Testosterone 101: Understanding Your Testosterone Levels-image

Testosterone 101: Understanding Your Testosterone Levels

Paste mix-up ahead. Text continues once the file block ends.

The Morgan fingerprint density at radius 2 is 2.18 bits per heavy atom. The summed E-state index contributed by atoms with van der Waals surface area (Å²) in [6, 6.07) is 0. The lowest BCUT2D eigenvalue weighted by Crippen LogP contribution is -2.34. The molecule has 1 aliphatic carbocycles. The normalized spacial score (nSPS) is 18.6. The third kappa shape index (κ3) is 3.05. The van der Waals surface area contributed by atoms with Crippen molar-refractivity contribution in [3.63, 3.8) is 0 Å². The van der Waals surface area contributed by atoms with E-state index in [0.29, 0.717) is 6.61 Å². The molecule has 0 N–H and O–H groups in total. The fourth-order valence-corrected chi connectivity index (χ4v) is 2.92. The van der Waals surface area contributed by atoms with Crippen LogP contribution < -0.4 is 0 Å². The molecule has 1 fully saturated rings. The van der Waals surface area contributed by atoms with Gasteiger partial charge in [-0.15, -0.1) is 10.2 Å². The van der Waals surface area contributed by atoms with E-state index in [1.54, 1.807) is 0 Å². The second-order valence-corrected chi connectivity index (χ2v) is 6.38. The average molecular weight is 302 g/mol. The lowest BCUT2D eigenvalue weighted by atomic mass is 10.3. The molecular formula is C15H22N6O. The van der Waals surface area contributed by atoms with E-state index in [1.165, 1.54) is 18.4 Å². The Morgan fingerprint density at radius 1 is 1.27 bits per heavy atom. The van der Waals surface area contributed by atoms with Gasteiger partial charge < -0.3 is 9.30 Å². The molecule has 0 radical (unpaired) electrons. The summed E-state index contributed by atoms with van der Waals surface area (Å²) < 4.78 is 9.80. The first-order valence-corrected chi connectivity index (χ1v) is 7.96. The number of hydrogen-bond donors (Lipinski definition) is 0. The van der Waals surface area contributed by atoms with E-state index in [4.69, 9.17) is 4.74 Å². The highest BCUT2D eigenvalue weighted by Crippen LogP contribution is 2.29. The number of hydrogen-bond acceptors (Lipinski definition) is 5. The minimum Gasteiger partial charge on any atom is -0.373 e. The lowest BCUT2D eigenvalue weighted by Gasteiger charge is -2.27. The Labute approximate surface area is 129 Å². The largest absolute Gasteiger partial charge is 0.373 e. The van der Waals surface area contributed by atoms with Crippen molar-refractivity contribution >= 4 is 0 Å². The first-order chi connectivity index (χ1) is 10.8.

Testosterone is an important androgen hormone in people of all sexes. In this article, we’ll cover exactly what it does in the body, what the symptoms and causes of high or low testosterone are and how you can ensure your levels are balanced and healthy.  Quick facts: What is testosterone? Testosterone is an important hormone for regulating sex drive (libido), bone and muscle mass and fat distribution. It’s part of a group of hormones called androgens.  There are a lot of misconceptions about testosterone being just a “male” hormone. Whilst testosterone plays an important role in the development of the male sex organs and male secondary sex characteristics, people of all sexes have testosterone.  Everyone produces and requires a certain amount of androgen hormones for reproductive development. The difference is just how much testosterone we have based on our sex-at-birth. How is testosterone made? In women and people assigned female-at-birth, testosterone is produced by the ovaries and adrenal glands. It’s then converted to hormone–oestrogen. Testosterone production is age-dependent and it gradually declines with age. Most of the testosterone in the body is inactive. It remains bound to a protein called, sex hormone-binding globulin (SHBG). The small amount of testosterone that’s unbound and therefore active, is called freely circulating testosterone (free T).  Free T can enter cells to bring about its effects. Our free T levels are affected by the levels of SHBG. Low levels of SHBG result in higher free testosterone, whereas high levels of SHBG result in lower free testosterone. What does testosterone do in the body? Some of the functions of testosterone are: What are the symptoms of high testosterone? Excess levels of testosterone in the body is called hyperandrogenism. This can bring about symptoms like:  Some studies suggest that high testosterone levels may increase the risk of developing high cholesterol, heart disease and type 2 diabetes. What causes high testosterone levels? The most common causes of high testosterone levels are underlying health conditions. It can also be caused by certain medications and lifestyle factors. Let’s look at the main ones… PCOS Polycystic ovary syndrome (PCOS) is a hormonal and metabolic condition affecting 1 in 10. The exact cause is still being researched, however, the proposed causes include an excess of androgens and insulin, genetic and environmental factors. If you suspect you might have PCOS, our at-home tests can give you a better insight into your hormones.  Congenital andreal hyperplasia Congenital adrenal hyperplasia (CAH) is an inherited condition that affects the adrenal glands. These are small glands located on top of the kidney. They produce hormones like cortisol (stress hormone), dehydroepiandrosterone (DHEA) and testosterone. People with CAH are unable to produce an enzyme necessary to regulate the production of these hormones, which can result in an overproduction of testosterone. It’s been found to be more common in some ethnic groups such as people of Hispanic, Mediterranean, Yugoslavian and Ashkenazi Jewish descent. Cushing’s syndrome is another hormonal condition impacting the adrenal glands. It results in excessive cortisol and androgen production. Medications Testosterone levels can rise due to certain medications, such as: Alcohol Excessive alcohol consumption may increase levels of testosterone in premenopausal women, however, research is conflicting.  How to lower my testosterone levels? Treatment for high testosterone depends on the cause, but generally, it is a combination of lifestyle changes and medications. Achieving a healthy weight by including a healthy balanced diet and exercise routine may help with the symptoms of a hormonal balance.  Medications used to treat high testosterone, and associated symptoms include: What are the symptoms of low testosterone? If you’re experiencing low testosterone, you may experience some of the following symptoms:  Low testosterone over a long period may also contribute to long-term health conditions such as heart disease, memory issues and loss of bone density. Often, the symptoms of low testosterone in women are undiagnosed or misdiagnosed. Some of the conditions that low testosterone may be mistaken for include stress, depression and the side effects of menopausal changes in women. What could cause low testosterone levels? The most common causes of low testosterone levels are often age, underlying conditions and problems with certain glands. Age Testosterone levels naturally decrease as we age. As it’s produced in the ovaries, the natural decrease in ovarian function with age means that some may experience low testosterone levels as they transition from the perimenopausal phase into menopause.  Underlying health conditions Premature ovarian insufficiency (POI) can increase your risk of low testosterone. Additionally, surgery, such as the removal of the ovaries, can cause lowered testosterone levels.  Problems with the hypothalamus or pituitary gland Underlying health conditions impacting the pituitary, hypothalamus, or adrenal glands can also cause lowered testosterone levels. This is because these parts of the brain are responsible for the secretion of hormones which control the proper functioning of the ovaries.  A disruption in the pituitary gland can also impact the adrenal gland. Addison’s disease or adrenal insufficiency is a hormonal condition that occurs due to underactive adrenal glands and can cause a low level of its hormones. What can I do to increase my testosterone levels? Low testosterone levels effects and treatments in women are still being researched and treatment is usually recommended only if symptoms are significantly impacting health and quality of life.  Testosterone replacement therapy is a form of hormone replacement therapy (HRT) based on the replacement of testosterone. It may be prescribed orally, as injections, gels or skin patches. DHEA is a precursor to testosterone, and it is believed that taking DHEA supplements could increase the amount of testosterone. It is always recommended to speak with a doctor before starting any medication or supplements. How to test testosterone levels? If you’re experiencing any of the symptoms mentioned above, our at-home hormone tests can determine your testosterone levels. Hormone testing is the only way to know what your testosterone levels are for definite.  Our Doctors can recommend a care plan for you, based on your symptoms, hormone levels and specific health goals. Resources: